Iraq minister outlines problems behind electricity woes


BAGHDAD — Iraq’s electricity minister outlined to parliament Saturday a slew of problems that have contributed to abysmal power services, which have sparked widespread public anger and protests. Qassem al-Fahdawi, who was being quizzed in parliament on Iraq’s electricity woes since he took office last year, criticized his predecessors for “focusing almost exclusively on production” at the expense of developing the distribution network to raise output. The main example was Baghdad, he said, where the grid’s capacity was a maximum of 3,500 megawatts, regardless of production levels. He reported a major production shortfall throughout Iraq, with demand this summer reaching 21,000 megawatts while output was only 13,400. Among a host of other problems were a major funding shortfall, more than 40,000 non-essential employees and a fuel shortage for gas-powered plants. Security is also an issue, with electricity infrastructure exposed to attacks by militants. Fahdawi said the ministry has prepared various short-term plans to address the electricity problems, especially in Baghdad. “But that requires concerted efforts by the entire state and not just the ministry,” he said. Following Fahdawi’s remarks and a subsequent vote, parliament speaker Salim al-Juburi announced that the minister’s answers had been satisfactory and the matter was closed. Juburi had threatened Fahdawi with a no-confidence vote if he did not appear by Saturday. The minister said during the session that his delay in doing so was due to him needing more time to prepare answers to parliament’s questions.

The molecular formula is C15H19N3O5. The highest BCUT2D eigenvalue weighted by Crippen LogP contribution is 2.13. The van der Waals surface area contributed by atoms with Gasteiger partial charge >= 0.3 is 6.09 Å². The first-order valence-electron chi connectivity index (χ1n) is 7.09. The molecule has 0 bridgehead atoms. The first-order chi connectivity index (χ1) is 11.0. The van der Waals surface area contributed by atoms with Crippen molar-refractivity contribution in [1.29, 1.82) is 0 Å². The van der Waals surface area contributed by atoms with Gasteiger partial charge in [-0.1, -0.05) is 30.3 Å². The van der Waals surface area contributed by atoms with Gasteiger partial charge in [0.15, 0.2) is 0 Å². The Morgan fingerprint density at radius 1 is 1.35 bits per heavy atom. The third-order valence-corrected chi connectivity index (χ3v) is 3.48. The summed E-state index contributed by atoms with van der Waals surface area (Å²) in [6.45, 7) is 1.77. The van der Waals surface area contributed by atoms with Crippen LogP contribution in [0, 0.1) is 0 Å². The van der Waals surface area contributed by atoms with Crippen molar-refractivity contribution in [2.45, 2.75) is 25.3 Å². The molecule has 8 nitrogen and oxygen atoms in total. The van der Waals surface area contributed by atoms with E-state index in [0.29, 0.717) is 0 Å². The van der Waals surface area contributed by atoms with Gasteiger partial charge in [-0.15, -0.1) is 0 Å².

Amid a major heat wave that has seen temperatures top 50 degrees Celsius, thousands of people have protested in Baghdad and cities in the Shiite south to vent their anger and pressure the authorities to make changes. They have railed against the poor quality of services, as power cuts leave just a few hours of government-supplied electricity a day during the scorching summer heat. Their demands were given a boost when top Shiite cleric Grand Ayatollah Ali al-Sistani called on Aug. 7 for Prime Minister Haider al-Abadi to take “drastic measures” against corruption. Parliament has signed off on a reform plan proposed by Abadi as well as additional measures, and the prime minister has begun issuing orders for changes, including cutting 11 cabinet posts and slashing the bloated number of guards for officials. But even with popular support and backing from Sistani, the fact that parties across Iraq’s political spectrum benefit from graft is a major obstacle to the nascent reform effort.